In this video, adapted from KUAC-TV and the Geophysical Institute at the University of Alaska, Fairbanks, viewers learn how one-celled organisms in permafrost may be contributing to greenhouse gas levels and global warming.

Global Forest Watch is an interactive, online forest monitoring and alert system that provides users globally with the information they need to better manage and conserve forest landscapes.

A video from the Extreme Ice Survey in which Dr. Tad Pfeffer and photographer Jim Balog discuss the dynamics of the Columbia glacier's retreat in recent years through this time-lapse movie. Key point: glacier size is being reduced not just by glacial melting but due to a shift in glacial dynamics brought on by climate change.

This set of six interactive slides showcases how a typical photovoltaic cell converts solar energy into electricity. Explore the components of a photovoltaic cell, including the silicon layers, metal backing, antireflective coating, and metal conductor strips. Using animations, investigate why the silicon layers are doped with phosphorous and boron, and how an electric field is used to generate electricity from sunlight.

A computer animation on the reason for the seasons. Voice-over describes the motion of Earth around the sun to show how the sun's light impacts the tilted Earth at different times of the year, causing seasonal changes.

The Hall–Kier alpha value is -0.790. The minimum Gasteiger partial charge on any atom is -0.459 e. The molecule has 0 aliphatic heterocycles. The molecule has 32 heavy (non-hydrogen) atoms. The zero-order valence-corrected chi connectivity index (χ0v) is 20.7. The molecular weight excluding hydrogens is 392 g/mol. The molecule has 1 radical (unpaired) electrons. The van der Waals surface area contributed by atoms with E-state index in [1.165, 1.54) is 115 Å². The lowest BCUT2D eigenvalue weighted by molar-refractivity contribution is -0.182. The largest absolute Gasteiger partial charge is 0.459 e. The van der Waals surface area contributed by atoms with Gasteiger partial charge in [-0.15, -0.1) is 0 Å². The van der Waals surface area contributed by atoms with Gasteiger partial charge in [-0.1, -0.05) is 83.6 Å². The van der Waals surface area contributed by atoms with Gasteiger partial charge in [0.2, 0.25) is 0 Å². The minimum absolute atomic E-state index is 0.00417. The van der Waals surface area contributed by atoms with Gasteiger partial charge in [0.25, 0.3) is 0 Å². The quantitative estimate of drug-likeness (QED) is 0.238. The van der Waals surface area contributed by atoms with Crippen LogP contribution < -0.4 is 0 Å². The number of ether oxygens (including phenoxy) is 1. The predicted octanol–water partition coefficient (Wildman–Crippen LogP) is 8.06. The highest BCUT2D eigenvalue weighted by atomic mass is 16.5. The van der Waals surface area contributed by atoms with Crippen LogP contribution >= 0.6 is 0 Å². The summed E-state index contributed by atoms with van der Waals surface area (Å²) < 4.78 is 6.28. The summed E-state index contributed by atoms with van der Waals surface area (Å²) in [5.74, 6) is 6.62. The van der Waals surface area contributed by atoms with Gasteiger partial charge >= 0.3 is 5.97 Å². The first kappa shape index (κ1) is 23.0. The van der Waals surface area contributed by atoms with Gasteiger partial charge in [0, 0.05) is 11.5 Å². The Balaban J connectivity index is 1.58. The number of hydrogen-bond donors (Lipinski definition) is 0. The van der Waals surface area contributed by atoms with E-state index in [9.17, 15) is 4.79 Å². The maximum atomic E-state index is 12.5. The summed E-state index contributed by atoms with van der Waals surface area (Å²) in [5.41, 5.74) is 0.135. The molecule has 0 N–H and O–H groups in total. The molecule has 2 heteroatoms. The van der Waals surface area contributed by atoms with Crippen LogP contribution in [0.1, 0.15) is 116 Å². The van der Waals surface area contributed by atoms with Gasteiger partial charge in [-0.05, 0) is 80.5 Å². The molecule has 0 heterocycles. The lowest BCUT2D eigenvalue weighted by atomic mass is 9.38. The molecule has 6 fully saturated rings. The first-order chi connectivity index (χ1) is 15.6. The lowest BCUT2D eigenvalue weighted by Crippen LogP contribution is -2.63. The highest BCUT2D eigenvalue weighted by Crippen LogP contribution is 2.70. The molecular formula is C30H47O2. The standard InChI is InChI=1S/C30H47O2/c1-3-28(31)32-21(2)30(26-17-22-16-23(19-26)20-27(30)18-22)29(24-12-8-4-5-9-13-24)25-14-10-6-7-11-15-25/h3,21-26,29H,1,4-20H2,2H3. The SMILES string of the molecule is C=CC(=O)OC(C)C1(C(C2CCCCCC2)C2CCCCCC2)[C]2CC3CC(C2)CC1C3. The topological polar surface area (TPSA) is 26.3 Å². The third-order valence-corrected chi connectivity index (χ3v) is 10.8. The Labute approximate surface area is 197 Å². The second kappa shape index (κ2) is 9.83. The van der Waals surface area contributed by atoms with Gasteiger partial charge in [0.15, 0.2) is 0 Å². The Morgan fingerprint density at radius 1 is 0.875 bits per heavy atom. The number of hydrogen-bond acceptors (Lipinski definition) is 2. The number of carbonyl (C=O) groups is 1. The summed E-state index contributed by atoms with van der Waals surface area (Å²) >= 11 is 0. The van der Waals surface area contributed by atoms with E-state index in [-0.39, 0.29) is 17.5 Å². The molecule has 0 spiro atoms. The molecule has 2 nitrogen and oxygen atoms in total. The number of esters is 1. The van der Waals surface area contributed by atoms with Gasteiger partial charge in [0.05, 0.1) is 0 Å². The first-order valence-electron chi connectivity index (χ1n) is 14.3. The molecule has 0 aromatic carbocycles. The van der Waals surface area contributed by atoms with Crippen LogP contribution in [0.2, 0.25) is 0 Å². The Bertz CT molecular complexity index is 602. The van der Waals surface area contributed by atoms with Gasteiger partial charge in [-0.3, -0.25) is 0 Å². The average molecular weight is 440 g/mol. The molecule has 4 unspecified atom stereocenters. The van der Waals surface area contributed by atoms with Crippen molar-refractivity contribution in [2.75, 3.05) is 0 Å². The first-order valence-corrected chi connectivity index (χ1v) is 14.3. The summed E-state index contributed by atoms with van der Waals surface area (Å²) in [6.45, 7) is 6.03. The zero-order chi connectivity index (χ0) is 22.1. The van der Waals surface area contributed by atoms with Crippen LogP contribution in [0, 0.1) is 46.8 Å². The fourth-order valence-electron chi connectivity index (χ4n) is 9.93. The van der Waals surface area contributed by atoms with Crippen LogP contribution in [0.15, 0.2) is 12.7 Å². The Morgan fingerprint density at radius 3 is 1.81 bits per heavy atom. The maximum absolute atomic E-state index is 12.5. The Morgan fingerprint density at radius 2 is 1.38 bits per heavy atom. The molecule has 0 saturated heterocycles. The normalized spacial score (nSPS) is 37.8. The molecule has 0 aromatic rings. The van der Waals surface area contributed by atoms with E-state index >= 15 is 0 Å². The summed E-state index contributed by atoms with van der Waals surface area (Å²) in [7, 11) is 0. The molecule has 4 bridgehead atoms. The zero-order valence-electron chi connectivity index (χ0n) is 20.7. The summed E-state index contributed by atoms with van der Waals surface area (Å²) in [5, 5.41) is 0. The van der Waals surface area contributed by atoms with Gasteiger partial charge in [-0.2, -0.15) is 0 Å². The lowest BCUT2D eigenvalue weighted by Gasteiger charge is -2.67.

The NOAA Sea Level Trends map illustrates U.S. regional and some international trends in sea level, with arrows representing the direction and magnitude of change. Students can investigate sea level changes around the U.S. and some worldwide using an interactive map interface with supporting data plots and tables.

This animated visualization represents a time history of atmospheric carbon dioxide in parts per million (ppm) from 1979 to 2011, and then back in time to 800,000 years before the present.

This slideshow lays out a photo story with short descriptions of how city buildings all over the world are taking climate change and rising sea level seriously, designing structures that can react to unforeseen changes. As sea levels continue to rise, architects design ways to live with the rising water.

This video looks at the impact of changing climate on animal habitats around the world, showing how different creatures are responding to changing temperatures and precipitation patterns.

This short animation helps demonstrate the difference between climate and weather by using the analogy of a leashed dog walking with a man.

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